By the time that article ran, Trump was leading in the polls with numbers that were widely ignored by commentators, including The Atlantic’s David Greenberg, who argued that the story these surveys were telling about “an angry populism” on the rise could be an “illusion.” In that case, it seems, the polls weren’t worth listening to unless they told you something you already believed. Observers aren’t likely to make that mistake again, yet there’s still a temptation to treat Trump’s use of Twitter as a one-off road to electoral success. That analysts took so long to come around to the idea of Trump as the tribune of the GOP is all the more reason to do the opposite of what the Times is suggesting. Twitter, in 2015, was something of a leading indicator, meaning it presaged where the polls were headed. There’s no guarantee that such a phenomenon will repeat itself over the next eight months—but then, there’s no guarantee that it won’t, either.
Instead, the media appears to have embraced a simplistic narrative about the Democratic primary—one that myopically treats the polls as an excuse to hoist Biden up on a pedestal. On Friday, CNN’s Chris Cillizza wrote that the primary was Biden’s “race to lose,” and in the days since, Smilin’ Joe has been called a “frontrunner” by everyone from Reuters to Fox News. Treating Biden’s current lead as predictive promises to be self-reinforcing. As the press narrows in on him as a leading candidate, it will become harder and harder for other contenders to get their messages out, meaning Biden will have little incentive to engage with their positions and proposals in a way that might force him to meaningfully reexamine his own.
On Tuesday, CNN’s lead poll-minder Harry Enten demonstrated why it’s vital to avoid narrowing in on one presidential aspirant at this early stage. He wrote that though Biden’s numbers were consistent with what other candidates who had gone on to win the nomination were garnering at this point in the primary, Biden nevertheless still looked like a “frontrunner who wins somewhere between 40% and 50% of the time, which leaves the door open to challengers.” There are more than twenty Democrats vying for the anti-Biden title. It would be a mistake to shoo them out of the spotlight before they’ve had their say.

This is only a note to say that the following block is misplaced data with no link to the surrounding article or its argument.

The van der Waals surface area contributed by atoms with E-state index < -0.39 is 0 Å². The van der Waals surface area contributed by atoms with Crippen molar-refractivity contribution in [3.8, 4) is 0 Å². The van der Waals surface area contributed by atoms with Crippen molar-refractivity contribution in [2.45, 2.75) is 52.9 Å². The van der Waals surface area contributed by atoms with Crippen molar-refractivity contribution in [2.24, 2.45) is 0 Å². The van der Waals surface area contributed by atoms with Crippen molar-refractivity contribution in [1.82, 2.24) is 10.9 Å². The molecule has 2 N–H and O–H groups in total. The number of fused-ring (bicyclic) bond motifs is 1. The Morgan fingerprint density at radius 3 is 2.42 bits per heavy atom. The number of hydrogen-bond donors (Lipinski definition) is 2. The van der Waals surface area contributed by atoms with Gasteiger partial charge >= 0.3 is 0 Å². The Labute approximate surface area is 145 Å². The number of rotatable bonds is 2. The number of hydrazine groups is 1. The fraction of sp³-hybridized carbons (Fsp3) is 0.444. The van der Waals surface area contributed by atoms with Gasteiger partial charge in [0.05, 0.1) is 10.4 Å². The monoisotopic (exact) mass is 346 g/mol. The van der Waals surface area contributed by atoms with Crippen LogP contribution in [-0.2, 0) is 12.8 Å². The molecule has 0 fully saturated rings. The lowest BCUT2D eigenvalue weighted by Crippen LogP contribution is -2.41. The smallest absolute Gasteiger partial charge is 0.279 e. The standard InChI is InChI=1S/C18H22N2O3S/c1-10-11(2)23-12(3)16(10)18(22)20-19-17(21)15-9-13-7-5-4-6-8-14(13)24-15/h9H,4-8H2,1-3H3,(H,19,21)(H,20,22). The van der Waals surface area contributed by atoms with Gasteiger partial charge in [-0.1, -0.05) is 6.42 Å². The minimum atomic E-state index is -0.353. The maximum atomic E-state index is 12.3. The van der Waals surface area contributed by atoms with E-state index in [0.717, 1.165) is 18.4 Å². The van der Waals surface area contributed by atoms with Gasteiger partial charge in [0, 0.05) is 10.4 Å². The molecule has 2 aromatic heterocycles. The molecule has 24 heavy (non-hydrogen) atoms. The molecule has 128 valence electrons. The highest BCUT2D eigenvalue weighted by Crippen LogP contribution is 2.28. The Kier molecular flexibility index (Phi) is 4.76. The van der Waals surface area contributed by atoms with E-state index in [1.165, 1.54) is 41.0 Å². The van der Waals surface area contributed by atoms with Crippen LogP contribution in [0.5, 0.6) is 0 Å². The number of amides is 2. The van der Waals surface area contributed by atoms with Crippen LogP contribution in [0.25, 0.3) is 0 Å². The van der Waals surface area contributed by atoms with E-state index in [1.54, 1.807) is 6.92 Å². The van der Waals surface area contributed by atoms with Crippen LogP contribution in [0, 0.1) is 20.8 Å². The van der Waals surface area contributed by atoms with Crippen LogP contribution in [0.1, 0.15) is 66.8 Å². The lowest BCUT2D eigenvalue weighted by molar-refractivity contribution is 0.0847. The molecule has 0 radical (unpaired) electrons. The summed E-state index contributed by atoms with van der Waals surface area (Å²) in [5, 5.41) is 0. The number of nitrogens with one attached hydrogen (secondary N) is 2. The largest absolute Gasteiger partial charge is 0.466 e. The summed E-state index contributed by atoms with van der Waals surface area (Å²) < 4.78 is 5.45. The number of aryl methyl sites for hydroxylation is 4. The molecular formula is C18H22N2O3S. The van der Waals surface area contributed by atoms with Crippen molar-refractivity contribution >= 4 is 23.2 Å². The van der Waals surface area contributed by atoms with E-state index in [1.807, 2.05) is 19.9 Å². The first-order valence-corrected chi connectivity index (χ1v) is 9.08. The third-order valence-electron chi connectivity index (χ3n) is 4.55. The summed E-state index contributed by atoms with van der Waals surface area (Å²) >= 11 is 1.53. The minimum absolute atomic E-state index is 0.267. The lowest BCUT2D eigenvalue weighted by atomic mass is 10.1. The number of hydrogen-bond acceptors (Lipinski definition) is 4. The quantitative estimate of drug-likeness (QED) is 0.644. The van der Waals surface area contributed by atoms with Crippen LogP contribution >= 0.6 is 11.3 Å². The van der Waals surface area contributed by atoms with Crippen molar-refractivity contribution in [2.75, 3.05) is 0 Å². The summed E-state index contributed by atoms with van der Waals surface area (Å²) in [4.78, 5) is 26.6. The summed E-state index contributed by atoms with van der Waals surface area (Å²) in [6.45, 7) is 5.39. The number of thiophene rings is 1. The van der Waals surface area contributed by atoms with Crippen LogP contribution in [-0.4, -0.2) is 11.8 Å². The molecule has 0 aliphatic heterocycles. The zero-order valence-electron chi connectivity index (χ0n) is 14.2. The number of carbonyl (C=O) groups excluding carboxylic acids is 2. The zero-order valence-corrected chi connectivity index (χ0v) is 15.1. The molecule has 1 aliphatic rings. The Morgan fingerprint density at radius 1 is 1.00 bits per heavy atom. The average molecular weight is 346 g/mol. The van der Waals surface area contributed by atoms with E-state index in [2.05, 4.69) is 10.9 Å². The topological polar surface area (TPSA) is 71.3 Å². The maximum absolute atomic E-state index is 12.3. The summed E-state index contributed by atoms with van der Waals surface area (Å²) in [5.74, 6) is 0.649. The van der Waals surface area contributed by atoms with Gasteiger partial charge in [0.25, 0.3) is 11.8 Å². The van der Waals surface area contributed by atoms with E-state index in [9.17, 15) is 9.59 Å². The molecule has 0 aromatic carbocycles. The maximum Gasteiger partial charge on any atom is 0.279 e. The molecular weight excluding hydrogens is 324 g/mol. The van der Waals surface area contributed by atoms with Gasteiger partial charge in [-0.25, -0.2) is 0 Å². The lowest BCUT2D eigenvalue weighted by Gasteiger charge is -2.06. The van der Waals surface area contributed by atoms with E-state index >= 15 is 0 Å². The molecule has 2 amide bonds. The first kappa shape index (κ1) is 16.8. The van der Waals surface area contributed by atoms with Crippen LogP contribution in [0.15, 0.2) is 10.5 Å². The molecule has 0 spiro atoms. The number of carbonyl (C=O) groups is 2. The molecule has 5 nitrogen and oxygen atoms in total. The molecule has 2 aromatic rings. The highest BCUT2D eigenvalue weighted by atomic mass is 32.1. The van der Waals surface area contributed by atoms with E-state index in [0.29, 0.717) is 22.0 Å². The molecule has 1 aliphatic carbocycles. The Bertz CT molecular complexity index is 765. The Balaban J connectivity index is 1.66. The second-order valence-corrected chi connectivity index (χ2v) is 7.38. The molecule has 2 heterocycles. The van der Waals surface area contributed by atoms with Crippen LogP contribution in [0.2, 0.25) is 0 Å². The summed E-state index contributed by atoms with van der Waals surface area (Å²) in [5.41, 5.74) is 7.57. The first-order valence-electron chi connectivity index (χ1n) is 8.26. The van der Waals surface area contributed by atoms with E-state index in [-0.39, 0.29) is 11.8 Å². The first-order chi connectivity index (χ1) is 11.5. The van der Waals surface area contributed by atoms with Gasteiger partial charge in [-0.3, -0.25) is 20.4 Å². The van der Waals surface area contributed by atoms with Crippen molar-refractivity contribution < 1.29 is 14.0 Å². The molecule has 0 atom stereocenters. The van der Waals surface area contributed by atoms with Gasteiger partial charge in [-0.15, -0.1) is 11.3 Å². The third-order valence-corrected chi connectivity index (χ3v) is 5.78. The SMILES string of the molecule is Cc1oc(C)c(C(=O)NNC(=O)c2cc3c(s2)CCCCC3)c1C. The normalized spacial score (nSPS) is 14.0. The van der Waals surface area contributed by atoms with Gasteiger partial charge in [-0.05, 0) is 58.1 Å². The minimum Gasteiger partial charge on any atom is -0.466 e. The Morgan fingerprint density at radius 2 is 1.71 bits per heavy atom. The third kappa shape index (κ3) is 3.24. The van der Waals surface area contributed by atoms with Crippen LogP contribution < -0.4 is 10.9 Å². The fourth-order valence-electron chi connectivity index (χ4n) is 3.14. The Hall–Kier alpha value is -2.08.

Horse-race coverage makes sense to some degree—we all want to know who’s going to win, and a policy position only matters if one is in a position to execute it—but with so much time before any votes are cast, why are observers in such a rush? What’s preventing them from directing their attention to the debates happening among leftists on Twitter about the Green New Deal or the student loan crisis? A primary’s raison d’être is determining the nominee, but the process serves a double purpose: it allows the party to take stock of what it stands for and what needs to change ahead of the next election. Even if Twitter doesn’t end up being much of a leading indicator for the Democrats this time around, the political conversations happening on the platform nonetheless need to be heard.
The Times’ analysis makes clear that activists’ opinions on social media don’t represent the party as a whole. Fair enough. But that doesn’t mean they aren’t real. Observers like Goldberg and Stephens will be proven wrong again and again in the next eighteen months; as they whittle away the time before average voters start paying attention, these writers would do well to demonstrate a bit of humility about their own powers of prognostication. There’s a dissonance between the voices online and the voices at a Biden rally, sure. But that dissonance tells us something about what the electorate wants for the nation. Try listening. The small, noisy fraction might have something useful to say—if their ideas seem to stretch beyond what the opinionator class considers real life, well, maybe the editorialists need to take off their blinders.